17 December 2018

Emma Sky, former advisor to the US military in Iraq, discusses her experience in Iraq and the challenges currently facing the country. 

Q. Did your experience of Iraq change your perceptions of the military and, if so, how?

Prior to Iraq, I had never worked with the military nor really met people in the military - and my views of the military were not positive. In Iraq, I worked closely with some officers in the US military who were highly educated, capable, and intellectually curious. I grew to admire their commitment, their professionalism, and their values. I saw the best of America in them.

Q. Why do you feel the strategy employed by the coalition in Iraq in the 2007-2009 period was so effective? 

It took the Coalition time to understand the different dynamics in Iraq and to realise that the root cause of instability was the struggle between different communities for power and resources within a failed state. In the 2007-2009 period, the Coalition finally had the right strategy, leadership and resources.

I also think by that time, the Sunnis realised that they were losing the civil war. This was one of the factors that drove them to turn against al-Qaeda in Iraq and establish the Awakening which provided an honourable way out of the insurgency - and into the political process.

Q. You’ve been highly critical of Obama’s rapid drawn-down policy in Iraq. What do you think was the logic behind Obama’s approach to Iraq? 

Obama came to prominence due to his opposition to the Iraq war. He campaigned on that platform. And when he became President, he issued an order for a responsible end to the war.

Under Obama, the emphasis was on bringing home the troops – and this meant insufficient attention to the political process which directly affected the security situation.

Obama was not closely involved with day to day matters in Iraq. He delegated to Vice President, Joe Biden, his point man on Iraq. With Biden, the echoes of Vietnam ran deep. The US Ambassador was new to the region and saw everything through the prism of the Balkans. These two failed to appreciate that the security gains in Iraq post Surge were fragile and dependent on a political solution among the elites. Following the 2010 elections, they pushed for the US to maintain the status quo, continuing to support Nouri al-Maliki, despite his failure to win. This resulted in a missed opportunity to broker an agreement among the elites and to help the country move beyond the sectarianism that bedeviled it.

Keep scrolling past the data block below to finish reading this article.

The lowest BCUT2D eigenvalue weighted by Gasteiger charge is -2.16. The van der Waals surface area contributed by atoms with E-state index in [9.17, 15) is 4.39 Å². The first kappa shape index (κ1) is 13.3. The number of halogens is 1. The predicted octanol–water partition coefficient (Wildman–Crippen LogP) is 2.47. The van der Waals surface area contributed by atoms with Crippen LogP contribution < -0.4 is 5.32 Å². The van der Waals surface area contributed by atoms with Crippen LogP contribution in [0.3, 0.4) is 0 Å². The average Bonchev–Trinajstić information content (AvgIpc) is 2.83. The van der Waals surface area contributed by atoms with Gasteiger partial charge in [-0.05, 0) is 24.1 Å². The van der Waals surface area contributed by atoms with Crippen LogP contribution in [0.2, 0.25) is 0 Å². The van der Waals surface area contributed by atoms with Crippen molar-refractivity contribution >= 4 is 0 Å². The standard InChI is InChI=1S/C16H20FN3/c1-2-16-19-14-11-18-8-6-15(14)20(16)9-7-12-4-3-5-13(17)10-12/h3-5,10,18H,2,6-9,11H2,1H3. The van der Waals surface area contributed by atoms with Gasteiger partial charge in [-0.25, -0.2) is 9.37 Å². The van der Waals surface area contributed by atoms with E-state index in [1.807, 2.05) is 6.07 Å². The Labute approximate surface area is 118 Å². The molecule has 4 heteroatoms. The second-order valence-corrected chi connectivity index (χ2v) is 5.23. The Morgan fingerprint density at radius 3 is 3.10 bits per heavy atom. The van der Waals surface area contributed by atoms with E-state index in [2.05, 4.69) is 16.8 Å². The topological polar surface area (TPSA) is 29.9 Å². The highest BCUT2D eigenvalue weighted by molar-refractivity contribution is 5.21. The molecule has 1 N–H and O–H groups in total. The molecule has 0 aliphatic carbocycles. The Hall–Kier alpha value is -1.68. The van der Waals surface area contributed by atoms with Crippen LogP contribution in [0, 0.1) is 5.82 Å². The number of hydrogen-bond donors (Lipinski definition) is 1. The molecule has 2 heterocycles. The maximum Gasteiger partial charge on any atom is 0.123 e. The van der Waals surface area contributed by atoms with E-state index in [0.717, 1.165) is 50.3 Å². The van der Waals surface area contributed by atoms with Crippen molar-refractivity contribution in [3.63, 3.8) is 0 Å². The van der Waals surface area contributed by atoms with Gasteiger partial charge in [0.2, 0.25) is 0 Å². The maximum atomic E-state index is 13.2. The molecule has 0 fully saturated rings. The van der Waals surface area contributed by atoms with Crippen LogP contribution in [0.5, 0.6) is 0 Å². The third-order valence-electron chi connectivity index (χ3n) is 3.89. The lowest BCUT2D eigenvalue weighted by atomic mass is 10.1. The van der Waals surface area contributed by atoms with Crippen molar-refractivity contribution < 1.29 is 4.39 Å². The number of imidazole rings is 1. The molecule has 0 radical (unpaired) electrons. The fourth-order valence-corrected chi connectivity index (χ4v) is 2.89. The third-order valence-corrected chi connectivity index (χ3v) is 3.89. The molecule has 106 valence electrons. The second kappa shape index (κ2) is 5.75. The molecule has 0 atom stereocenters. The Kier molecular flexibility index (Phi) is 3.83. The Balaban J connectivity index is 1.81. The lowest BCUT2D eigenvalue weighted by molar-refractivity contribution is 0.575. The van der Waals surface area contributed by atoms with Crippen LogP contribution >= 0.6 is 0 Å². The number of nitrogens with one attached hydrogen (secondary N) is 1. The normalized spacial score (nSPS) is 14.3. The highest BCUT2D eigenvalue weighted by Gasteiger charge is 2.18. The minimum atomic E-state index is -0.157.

Q. Nouri al-Maliki’s politics have been cited as laying some of the foundations for the rise of Islamic State. But another factor often raised is the failure of the Iraqi security services to effectively face and deal with the threat despite the heavy US investment they previously received. Why did the Iraqi army prove to be so ineffective against Islamic State and what could the US have done to better prepare them? 

After Maliki secured his second term as Prime Minister, he accused the Sunni politicians of terrorism and drove them from the political process, he reneged on his promises to tribal leaders who fought against al-Qaeda in Iraq, he subverted the judiciary and the independent institutions designed to keep a check on the executive. This created the conditions that enabled ISIS to rise up out of the ashes of al-Qaeda in Iraq and proclaim itself as the defender of the Sunnis against the Iranian-backed sectarian regime of Maliki.